It’s really about coming up with the smartest strategic way to approach that and making sure you have the right team and infrastructure to help support it all. It’s easy to get distracted and run after something that may not feel right for the brand, so keeping the brand focused is important.
Kenneth Richard: Do you find yourself spending more or less time concepting today versus yesterday?
Doug Lloyd: The upfront time is similar, but everything gets compressed from there between getting things approved, production, and releasing final materials. All of that is now super compressed. It’s nice to have the ability to think a bit upfront and try things that may not work in order to rethink it.
Kenneth Richard: Where do you see it going?
I think motion, film, is hugely important right now. In the traditional fashion world, it was more reserved for the fragrance end of the business rather than the “ready-to-wear” side of it. But now film is playing a bigger role and only going to grow. Obviously, all the other elements are still involved. Film is storytelling and projects in a more dramatic way. I think the younger audience is so attuned to getting their information that way and expect that versus only looking at still images.
I have a deep love for still photography, and I think there will always be a need for that, but the images have to work harder than ever to stop, convey a message, etc.
Kenneth Richard: Designers who mount runway shows have this moment to themselves that they cherish each season. It typically is the line-up backstage where they see the collection in its entirety the way they envisioned. Do you have a moment in your cycle that feels right to you season after season?
Doug Lloyd: When you’ve shot it, laid it out, and seen it together as a body of work, it’s probably the best time because then once it gets dispersed, it’s in so many different formats and media platforms. Sometimes, you’re pleasantly surprised, but given the amount of media outlets and channels that things are distributed now, things tend to get much more fragmented. It’s different than working on a magazine or a book because there is a very controlled space, sequence, and pacing that establishes a rhythm. The cadence of how things are released is definitely more challenging to control.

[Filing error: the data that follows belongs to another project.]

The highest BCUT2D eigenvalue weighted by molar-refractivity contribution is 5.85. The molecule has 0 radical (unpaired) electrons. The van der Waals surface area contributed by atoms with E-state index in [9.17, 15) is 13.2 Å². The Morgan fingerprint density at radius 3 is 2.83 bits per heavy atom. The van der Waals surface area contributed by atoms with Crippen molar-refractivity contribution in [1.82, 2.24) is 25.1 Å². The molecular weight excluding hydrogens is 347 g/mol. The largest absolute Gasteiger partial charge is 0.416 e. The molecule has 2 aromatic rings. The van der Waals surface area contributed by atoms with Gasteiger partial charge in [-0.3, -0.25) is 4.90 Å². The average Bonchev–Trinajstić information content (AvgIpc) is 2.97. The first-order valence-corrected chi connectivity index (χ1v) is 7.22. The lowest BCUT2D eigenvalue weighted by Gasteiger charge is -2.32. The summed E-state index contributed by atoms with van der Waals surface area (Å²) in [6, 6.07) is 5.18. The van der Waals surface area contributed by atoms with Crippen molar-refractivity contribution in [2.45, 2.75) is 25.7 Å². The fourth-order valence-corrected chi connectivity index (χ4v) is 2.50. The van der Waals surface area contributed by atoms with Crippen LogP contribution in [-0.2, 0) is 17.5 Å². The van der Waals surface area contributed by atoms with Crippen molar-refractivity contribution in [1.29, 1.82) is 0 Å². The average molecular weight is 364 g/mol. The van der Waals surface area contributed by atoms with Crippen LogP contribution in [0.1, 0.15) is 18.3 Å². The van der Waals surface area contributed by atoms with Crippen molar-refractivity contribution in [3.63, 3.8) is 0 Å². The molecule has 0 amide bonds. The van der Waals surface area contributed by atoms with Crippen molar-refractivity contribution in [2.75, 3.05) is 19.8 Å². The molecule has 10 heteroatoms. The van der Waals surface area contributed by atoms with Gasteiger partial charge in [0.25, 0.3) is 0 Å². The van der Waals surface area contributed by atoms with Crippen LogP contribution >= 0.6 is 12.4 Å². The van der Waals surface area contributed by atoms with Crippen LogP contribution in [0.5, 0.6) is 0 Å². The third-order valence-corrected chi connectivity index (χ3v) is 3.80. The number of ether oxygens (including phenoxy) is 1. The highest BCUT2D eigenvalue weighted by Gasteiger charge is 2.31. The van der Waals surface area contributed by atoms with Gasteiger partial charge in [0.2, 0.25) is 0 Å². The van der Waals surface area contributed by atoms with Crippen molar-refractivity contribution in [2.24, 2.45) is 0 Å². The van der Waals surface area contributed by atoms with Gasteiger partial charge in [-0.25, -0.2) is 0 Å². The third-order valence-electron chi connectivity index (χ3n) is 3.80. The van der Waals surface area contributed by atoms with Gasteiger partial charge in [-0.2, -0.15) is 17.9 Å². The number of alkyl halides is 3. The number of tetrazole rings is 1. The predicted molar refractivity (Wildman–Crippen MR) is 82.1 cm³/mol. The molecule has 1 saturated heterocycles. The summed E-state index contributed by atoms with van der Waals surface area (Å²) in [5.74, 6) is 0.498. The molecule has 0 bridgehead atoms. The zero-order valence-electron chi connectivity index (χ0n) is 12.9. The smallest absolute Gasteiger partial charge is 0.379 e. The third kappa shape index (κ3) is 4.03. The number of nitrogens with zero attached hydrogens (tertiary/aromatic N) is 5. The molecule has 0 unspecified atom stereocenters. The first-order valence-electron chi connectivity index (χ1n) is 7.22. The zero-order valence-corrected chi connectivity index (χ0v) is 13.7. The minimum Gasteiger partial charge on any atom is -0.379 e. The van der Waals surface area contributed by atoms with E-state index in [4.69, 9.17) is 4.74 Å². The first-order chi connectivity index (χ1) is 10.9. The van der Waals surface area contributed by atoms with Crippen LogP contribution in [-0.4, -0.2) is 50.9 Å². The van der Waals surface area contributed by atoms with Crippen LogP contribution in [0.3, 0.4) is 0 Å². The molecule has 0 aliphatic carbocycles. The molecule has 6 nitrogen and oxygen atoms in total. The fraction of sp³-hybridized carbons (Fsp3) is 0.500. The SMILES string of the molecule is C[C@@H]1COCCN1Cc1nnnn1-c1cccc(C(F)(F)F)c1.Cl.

Kenneth Richard: Is there something on the horizon that you’re excited about that’s heading our way?
Doug Lloyd: Maybe some AI or robots in the studio doing things for us?? Ha. I don’t know. Obviously, things have changed dramatically because of digital platforms and social media. I think a lot of that is what seems to be the most immediate focus. There’s always going to be the “next thing.” What we try to do is stay focused on what our clients and brands do best–help them tell those specific stories in a way that seems most compelling to viewers.
Kenneth Richard: What are smart brands doing today?
Doug Lloyd: Established houses that have been reinvented by younger designers seem smart. The feeling of talking to a millennial customer in a way that seems to be resonating. Gucci is doing things that may feel a little more or a little less produced, more reverent and less “advertising-y.” It is a little more genuine to that audience.
Kenneth Richard: So how are smart brands budgeting?
Doug Lloyd: Many big brands are producing a lot of work since a lot of social media has become entertainment oriented. The ability to change things out frequently and have budgets to do things in a way that keeps people entertained is obviously very helpful.
Kenneth Richard: Would you say that the smarter brands are recognizing they’re in an entertainment business?
Doug Lloyd: Well, storytelling obviously has a lot to do with how movie making in Hollywood has entertained people as well as how the gaming industry has captured people’s attention. I believe being able to tap into some of that thinking is definitely something to look at.
Kenneth Richard: Thank you, Doug. Looking forward to seeing what you are up to for the year.
Doug Lloyd: Great. Thank you, Kenneth.
Portrait Photo | Mark Seliger for The Impression 250